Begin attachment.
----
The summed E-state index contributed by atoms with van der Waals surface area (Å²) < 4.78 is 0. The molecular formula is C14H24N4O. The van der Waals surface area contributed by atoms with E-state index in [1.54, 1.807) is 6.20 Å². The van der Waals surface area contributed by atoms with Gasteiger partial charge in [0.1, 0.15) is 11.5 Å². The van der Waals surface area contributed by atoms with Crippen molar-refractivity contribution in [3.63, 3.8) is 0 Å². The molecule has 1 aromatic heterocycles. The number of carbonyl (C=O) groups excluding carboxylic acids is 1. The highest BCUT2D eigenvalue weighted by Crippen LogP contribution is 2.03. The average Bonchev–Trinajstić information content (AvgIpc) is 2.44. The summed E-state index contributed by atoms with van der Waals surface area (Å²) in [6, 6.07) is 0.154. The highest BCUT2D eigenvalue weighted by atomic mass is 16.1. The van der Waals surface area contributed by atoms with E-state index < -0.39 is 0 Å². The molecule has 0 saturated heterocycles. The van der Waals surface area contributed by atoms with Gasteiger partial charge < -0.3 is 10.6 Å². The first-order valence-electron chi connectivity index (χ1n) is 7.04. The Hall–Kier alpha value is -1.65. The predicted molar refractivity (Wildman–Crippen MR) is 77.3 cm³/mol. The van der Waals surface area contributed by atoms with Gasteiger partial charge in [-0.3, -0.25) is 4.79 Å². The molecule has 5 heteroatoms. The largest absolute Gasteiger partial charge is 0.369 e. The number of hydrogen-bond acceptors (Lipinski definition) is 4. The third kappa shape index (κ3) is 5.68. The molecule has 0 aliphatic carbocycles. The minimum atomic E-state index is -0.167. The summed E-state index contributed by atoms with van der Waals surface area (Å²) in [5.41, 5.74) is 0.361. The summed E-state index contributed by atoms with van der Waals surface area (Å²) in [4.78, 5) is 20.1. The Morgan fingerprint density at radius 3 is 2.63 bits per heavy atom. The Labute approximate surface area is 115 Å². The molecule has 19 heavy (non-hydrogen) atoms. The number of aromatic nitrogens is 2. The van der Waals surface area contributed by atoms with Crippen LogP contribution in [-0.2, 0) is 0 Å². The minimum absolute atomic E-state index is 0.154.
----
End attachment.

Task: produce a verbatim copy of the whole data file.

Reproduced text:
The summed E-state index contributed by atoms with van der Waals surface area (Å²) < 4.78 is 0. The molecular formula is C14H24N4O. The van der Waals surface area contributed by atoms with E-state index in [1.54, 1.807) is 6.20 Å². The van der Waals surface area contributed by atoms with Gasteiger partial charge in [0.1, 0.15) is 11.5 Å². The van der Waals surface area contributed by atoms with Crippen molar-refractivity contribution in [3.63, 3.8) is 0 Å². The molecule has 1 aromatic heterocycles. The number of carbonyl (C=O) groups excluding carboxylic acids is 1. The highest BCUT2D eigenvalue weighted by Crippen LogP contribution is 2.03. The average Bonchev–Trinajstić information content (AvgIpc) is 2.44. The summed E-state index contributed by atoms with van der Waals surface area (Å²) in [6, 6.07) is 0.154. The highest BCUT2D eigenvalue weighted by atomic mass is 16.1. The van der Waals surface area contributed by atoms with E-state index < -0.39 is 0 Å². The molecule has 0 saturated heterocycles. The van der Waals surface area contributed by atoms with Gasteiger partial charge < -0.3 is 10.6 Å². The first-order valence-electron chi connectivity index (χ1n) is 7.04. The Hall–Kier alpha value is -1.65. The predicted molar refractivity (Wildman–Crippen MR) is 77.3 cm³/mol. The van der Waals surface area contributed by atoms with Gasteiger partial charge in [-0.3, -0.25) is 4.79 Å². The molecule has 5 heteroatoms. The largest absolute Gasteiger partial charge is 0.369 e. The number of hydrogen-bond acceptors (Lipinski definition) is 4. The third kappa shape index (κ3) is 5.68. The molecule has 0 aliphatic carbocycles. The minimum atomic E-state index is -0.167. The summed E-state index contributed by atoms with van der Waals surface area (Å²) in [5.41, 5.74) is 0.361. The summed E-state index contributed by atoms with van der Waals surface area (Å²) in [4.78, 5) is 20.1. The Morgan fingerprint density at radius 3 is 2.63 bits per heavy atom. The Labute approximate surface area is 115 Å². The molecule has 19 heavy (non-hydrogen) atoms. The number of aromatic nitrogens is 2. The van der Waals surface area contributed by atoms with Crippen LogP contribution in [-0.2, 0) is 0 Å². The minimum absolute atomic E-state index is 0.154.